We all know the big names at the top of the draft each year, and those players are always the most likely to win rookie awards by the end of their first NFL season. They are supposed to be the best players of the draft class, and will be given the corresponding best opportunity to get on the field and show their worth.
In many years, however, the most impressive seasons come from players selected later in the draft—breakout stars that people don't see coming.
So, who are three sleeper picks for NFL Defensive Rookie of the Year this season?
1. Sheldon Day, DT, Jaguars (Round 4, pick No. 103)
Jacksonville’s first two draft picks have received a majority of the ink post-draft, but their fourth selection could make a huge impact from day one. Sheldon Day was the second-highest-graded defensive interior player in the entire nation last season, trailing only DeForest Buckner, who went No. 7 overall.
Day was consistently one of the most disruptive players in the nation at Notre Dame, but slipped because he is a little undersized and does not always finish the play. Those are the same things that caused Geno Atkins and Aaron Donald to slip in the draft, and those two are now arguably the best two defensive tackles in the game in a league that is ever-more tailored to undersized interior disruptors.
Day may not have recorded huge sack numbers, but he did notch 46 total pressures, fourth-best in the nation among defensive tackles last season, with the fourth-best pass-rushing productivity mark, as well. He practically lived in the backfield, penetrating with quickness and the kind of versatility to move along that Jaguars' front and play a few different spots along the line. If he earns enough playing time, he could be the kind of disruptive force that cements a role early and produces way in excess of expectations.
2. Carl Nassib, DE, Browns (Round 3, pick No. 65)
About the only trend you can gather from Cleveland’s draft strategy is that they want to throw a lot at the wall and see what sticks. The team drafted 14 players and double-dipped in multiple areas of need to try and maximize the chance of hitting on those spots (and fix the problem areas of the roster).
Carl Nassib is a player who many liked in terms of potential, but not necessarily for his physical traits. The former Penn State standout graded very well for PFF last season; as a pass-rusher, he was the seventh-ranked edge rusher in the draft class, with a higher grade than first-rounder Shaq Lawson and several other notable defenders. He notched 53 total pressures and, on a per-snap basis, had the highest pass-rushing productivity mark in the entire nation among 4-3 defensive ends.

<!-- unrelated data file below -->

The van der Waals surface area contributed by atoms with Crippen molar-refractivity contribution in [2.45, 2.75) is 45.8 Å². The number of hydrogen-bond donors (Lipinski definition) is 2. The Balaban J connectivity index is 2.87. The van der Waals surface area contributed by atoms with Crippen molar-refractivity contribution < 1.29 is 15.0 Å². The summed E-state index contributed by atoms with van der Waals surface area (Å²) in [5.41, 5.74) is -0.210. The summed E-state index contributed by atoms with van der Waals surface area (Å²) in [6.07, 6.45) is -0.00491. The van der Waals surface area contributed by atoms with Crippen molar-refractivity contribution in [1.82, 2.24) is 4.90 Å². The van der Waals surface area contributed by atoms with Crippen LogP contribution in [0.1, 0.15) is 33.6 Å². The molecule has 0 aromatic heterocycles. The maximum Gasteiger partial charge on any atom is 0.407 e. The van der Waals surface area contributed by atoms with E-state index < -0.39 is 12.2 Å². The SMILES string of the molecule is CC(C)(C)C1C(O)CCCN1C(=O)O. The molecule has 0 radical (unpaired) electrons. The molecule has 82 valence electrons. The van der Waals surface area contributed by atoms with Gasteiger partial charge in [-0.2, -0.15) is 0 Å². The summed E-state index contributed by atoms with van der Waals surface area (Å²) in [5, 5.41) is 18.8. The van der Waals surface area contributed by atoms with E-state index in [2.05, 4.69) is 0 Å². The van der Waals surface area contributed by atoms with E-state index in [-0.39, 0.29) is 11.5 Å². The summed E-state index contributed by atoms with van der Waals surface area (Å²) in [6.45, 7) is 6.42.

The Browns have a hole at edge rusher, and Nassib wasn’t the only player they hooked to try and address it, with Emmanuel Ogbah and Joe Schobert also in the mix. However, Nassib could emerge from that group to be more productive than many expect early and, unlike Ogbah, doesn’t struggle against the run to the point that it might limit him to a sub-package role.
3. Will Redmond, CB, 49ers (Round 3, pick No. 68)
Part of this equation for the former Mississippi State Bulldog is actually getting on the field in the first place. You might be the most-talented player around, but if you got drafted in the third round and you’re buried on the depth chart, you may never get the chance to prove it to anybody. The 49ers have been hunting for cornerbacks all offseason, and drafted three of them, but Redmond is the one most likely to make an immediate impact and impress early on.
He tore his ACL after seven games of his final season in college, but before that misfortune, had demonstrated one of the quickest breaks on the ball and earliest reads on the pass of any corner in this class. Defensive Rookie of the Year is often about the big plays you make rather than the bad ones—think Marcus Peters winning it this past season with a league-leading eight interceptions, despite being second in the NFL in TDs allowed (eight), third in yards allowed (939), and third in catches surrendered (69).
Redmond will give up some plays, but he also allowed just 48.3 percent of passes thrown his way to be caught over the past two seasons, and has the kind of break on the ball to make big plays and earn a run of interceptions if he sees the field early and gets picked on by NFL quarterbacks.